(The 2016 SXSW Film Festival kicked off March 11 and runs all the way until the 19th. We have boots on the ground and reviews coming in by the truckload so stay tuned to HtN throughout the fest!)
“Nothing that is ever great in this world gets done rationally.” So says Stefan Pokorny, principal subject of The Dwarvenaut, the inspiring and highly entertaining new documentary from Josh Bishop (Made in Japan). Certainly, one may disagree with Pokorny’s statement, but after watching his life story unfold over the brisk 83 minutes of the film, one can understand why he feels that way. Born in the 1960s from a liaison between a Korean mother and an American G.I., Pokorny was shunted off to the United States where after one failed adoption he was finally claimed by a loving couple, a pair of immigrants, themselves: the mother was Italian and the father Czech. Raised in New York by his intellectual parents, Pokorny somehow became a bit of a street brawler and school dropout before finding his vocation as an artist and role-play gamer, eventually combining both passions when he founded his company, Dwarven Forge.
As much as this is a portrait of the artist as a middle-aged man, this is also a love poem to the original role-playing game Dungeons & Dragons and the creative community of slightly nerdy fans that it is has nurtured over the years. When we first meet Pokorny, he is leading a game session as its “dungeon master.” Even for folks who may never have played – or perhaps even heard of – the game, it is clear from the opening how much fun it can be for its participants. Dressed in medieval costumes and sitting around a table filled with a jaw-droppingly detailed model village, Pokorny and his friends clearly know how to have a good time. We soon learn that the model, itself, was built by Pokorny and Dwarven Forge. With a compulsive attention to arcane minutiae, these good folks produce what are considered (according to other gamers at places like GaryCon and IndyCon, interviewed in the movie) the best models and figures in the business.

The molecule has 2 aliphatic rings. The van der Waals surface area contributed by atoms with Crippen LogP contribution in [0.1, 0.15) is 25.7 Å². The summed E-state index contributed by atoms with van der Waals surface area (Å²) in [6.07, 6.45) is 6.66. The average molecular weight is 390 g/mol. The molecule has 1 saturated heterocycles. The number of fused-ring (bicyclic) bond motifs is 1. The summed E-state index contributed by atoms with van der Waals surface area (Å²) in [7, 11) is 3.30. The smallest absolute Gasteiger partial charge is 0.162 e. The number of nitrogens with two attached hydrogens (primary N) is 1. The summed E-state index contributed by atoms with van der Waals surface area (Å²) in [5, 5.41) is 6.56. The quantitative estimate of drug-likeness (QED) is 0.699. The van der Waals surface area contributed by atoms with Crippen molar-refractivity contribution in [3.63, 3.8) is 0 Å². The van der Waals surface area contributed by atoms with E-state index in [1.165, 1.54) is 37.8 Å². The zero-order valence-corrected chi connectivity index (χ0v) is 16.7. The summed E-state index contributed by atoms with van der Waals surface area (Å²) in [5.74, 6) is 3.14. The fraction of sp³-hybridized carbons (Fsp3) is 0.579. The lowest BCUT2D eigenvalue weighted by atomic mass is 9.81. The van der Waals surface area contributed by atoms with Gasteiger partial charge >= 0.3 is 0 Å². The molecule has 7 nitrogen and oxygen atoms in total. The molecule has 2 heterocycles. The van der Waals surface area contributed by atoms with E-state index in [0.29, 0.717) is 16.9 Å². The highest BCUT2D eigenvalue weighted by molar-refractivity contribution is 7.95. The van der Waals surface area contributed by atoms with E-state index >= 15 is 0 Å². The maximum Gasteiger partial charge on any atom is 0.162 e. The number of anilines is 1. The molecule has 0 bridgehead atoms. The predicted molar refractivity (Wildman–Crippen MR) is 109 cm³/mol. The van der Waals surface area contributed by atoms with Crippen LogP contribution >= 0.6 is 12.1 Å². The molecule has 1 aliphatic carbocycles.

And it’s not exactly small-time business, either. The dramatic spine of The Dwarvenaut centers on Dwarven Forge’s third Kickstarter campaign to raise $2 million for a full-scale city (backstory included). If this seems like a lot of money for what some might consider toys, then one has missed the point. For the movie is about much more than the game or the business. It’s about the immortality of art and the joy in pursuing one’s lifelong passion. Like Raiders!: The Story of the Greatest Fan Film Ever Made, which played at last year’s SXSW Festival, The Dwarvenaut is a testament to the value of childhood dreams in later life. Both movies celebrate the power of imagination, and the delights of geekdom. Unfortunately for Pokorny, The Dwarvenaut also reveals his ongoing (high-functioning) alcoholism, and while he might feel as if such vices come with the artistic territory, Bishop’s inclusion of many shots of drinking constantly remind us of the potential pitfalls ahead. Pokorny is such an engaging and charismatic character that we can only hope that it doesn’t get the better of him (good luck with that). Here’s hoping for many long years for him and Dwarven Forge!
– Christopher Llewellyn Reed (@ChrisReedFilm)